Donkey milk soap soaks up fans in Jordan
Friends and family initially laughed at the new business of a Jordanian family that made soap from donkey milk. But now, a year later, the business is cleaning up as customers want more.
Atan Donkey Milk Soaps produces 100% natural soaps from his farm in Madaba, 35 kilometers (21 miles) southwest of Amman, where he keeps 12 donkeys, and a small manufacturing workshop in the Jordanian capital.
Although other regions around the Mediterranean produce donkey milk soap, this is the first for Jordan.
“At first, a lot of people scoffed at the idea,” said Emad Attiyat, 32, co-founder of the project, which takes its name from the Arabic for a jenny or a donkey, “atan”.
Skeptics scoffed at the fact that they “wouldn’t use anything on (their) donkey-related skin,” added Attiyat, a graduate in management information systems.
But “after trying the soap everything changed, and now we are producing over 4,500 bars of soap per month to meet the demand,” he said, standing next to the barn where the children are housed. animals.
– ‘Reduce aging’ –
Donkey milk is said to be rich in minerals and protein that can help hydrate the skin. It also has high levels of antioxidants, which protect the skin from the sun and the effects of aging, according to beauticians.
One liter of milk produces about 30 bars of soap, but milking each female is a laborious task carried out using a portable electronic pump.
Each donkey should be milked three times a day in order to obtain about a liter of fluid and to leave about another liter for its foal. The milk is frozen and then transferred to the company’s workshop in Amman to be transformed into soap.
Research has shown that donkey milk can “help regenerate skin cells, reduce signs of aging, and cure certain skin conditions such as eczema,” Attiyat’s mother said, Salma Al-Zubi.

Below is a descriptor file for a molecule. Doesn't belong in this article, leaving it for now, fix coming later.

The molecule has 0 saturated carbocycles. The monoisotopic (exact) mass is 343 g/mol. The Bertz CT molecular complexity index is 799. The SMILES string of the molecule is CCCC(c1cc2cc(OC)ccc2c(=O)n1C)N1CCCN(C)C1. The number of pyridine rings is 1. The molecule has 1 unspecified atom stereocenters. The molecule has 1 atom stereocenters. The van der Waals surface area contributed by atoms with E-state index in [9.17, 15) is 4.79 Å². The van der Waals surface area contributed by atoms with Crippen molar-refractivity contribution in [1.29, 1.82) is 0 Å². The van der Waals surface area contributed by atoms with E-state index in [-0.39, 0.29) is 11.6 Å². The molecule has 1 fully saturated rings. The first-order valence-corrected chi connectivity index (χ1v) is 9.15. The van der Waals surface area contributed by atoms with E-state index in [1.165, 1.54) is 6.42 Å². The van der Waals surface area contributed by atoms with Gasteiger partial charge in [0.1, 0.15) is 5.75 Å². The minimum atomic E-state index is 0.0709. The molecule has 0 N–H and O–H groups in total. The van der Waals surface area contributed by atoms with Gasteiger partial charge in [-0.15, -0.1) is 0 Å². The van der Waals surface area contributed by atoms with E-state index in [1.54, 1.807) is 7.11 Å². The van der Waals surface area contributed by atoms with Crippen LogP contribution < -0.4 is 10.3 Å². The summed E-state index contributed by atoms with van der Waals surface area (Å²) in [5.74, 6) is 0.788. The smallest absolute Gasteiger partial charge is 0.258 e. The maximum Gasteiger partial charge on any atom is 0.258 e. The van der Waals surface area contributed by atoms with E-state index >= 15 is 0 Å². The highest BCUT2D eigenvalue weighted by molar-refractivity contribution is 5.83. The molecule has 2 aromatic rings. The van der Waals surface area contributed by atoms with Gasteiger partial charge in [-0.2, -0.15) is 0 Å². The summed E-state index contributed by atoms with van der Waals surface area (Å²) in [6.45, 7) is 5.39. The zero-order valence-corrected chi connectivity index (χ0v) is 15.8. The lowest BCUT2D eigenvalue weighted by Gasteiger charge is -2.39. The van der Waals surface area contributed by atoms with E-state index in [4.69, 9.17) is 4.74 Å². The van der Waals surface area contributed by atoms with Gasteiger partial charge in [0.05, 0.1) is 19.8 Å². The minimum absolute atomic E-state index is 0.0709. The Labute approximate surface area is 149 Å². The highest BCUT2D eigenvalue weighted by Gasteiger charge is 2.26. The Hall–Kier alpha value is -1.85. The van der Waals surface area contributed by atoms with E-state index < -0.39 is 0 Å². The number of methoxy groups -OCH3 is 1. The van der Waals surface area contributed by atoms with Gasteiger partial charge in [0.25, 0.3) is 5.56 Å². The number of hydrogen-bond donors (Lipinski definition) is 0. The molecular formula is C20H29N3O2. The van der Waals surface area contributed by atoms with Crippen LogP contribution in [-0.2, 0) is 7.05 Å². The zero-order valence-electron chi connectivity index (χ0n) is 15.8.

It was she who had the idea to try the adventure.
A retired environmental activist and teacher, she said donkey milk soap helps balance skin hydration levels, remove wrinkles, and remove the effects of spots and acne.
Now 60, she helps mix ingredients in their company’s Amman workshop in a large steel bowl, wearing a white mask and blue gloves.
Olive oil, almond oil, coconut oil as well as shea butter are added to donkey milk to produce the soap which is then sold through their Facebook page.
A small 85 gram bar of soap costs eight Jordanian dinars ($ 11), while a large 125 gram bar of soap sells for ten dinars ($ 14).
For comparison, a liter of donkey milk in Europe can reach up to 60 euros, and is used to make expensive cheeses.
– Provide jobs –
Attiyat now hopes to expand its production to include face and hand creams and lotions.
Donkey milk is “rich in proteins and minerals, including magnesium, copper, sodium, manganese, zinc, calcium and iron, all of which are very important for the skin,” dietitian Susanna said. Haddad, who works in a beauty center in Amman.
It contains “higher percentages of whey, which has antimicrobial properties” and can also inhibit the growth of viruses and bacteria.
As she poured the mixture into special silicone molds to shape the bars over the next month, Zubi said the company provided work for several family members “including my son Emad, who suffers from unemployment for many years “.
Jordan’s already weak economy has been hit hard by the restrictions and year-long shutdowns imposed during the Covid-19 pandemic.
The poverty rate, according to official figures, reached around 15.7% at the end of 2020, while estimates indicate that it could climb to more than 24% this year.
Unemployment also rose in the first quarter of 2021 to reach 25%, or 50% among young people in a country whose public debt exceeded $ 48 billion, or more than 108% of gross domestic product (GDP).
A loyal client, lawyer Esraa al-Turk, 48, said she was drawn to donkey milk soap because it is a natural product.
“I take care of my skin,” she said, adding that although she didn’t wear a lot of makeup, she had now “become more daring to leave the house without any beauty products on my face”.
msh / jkb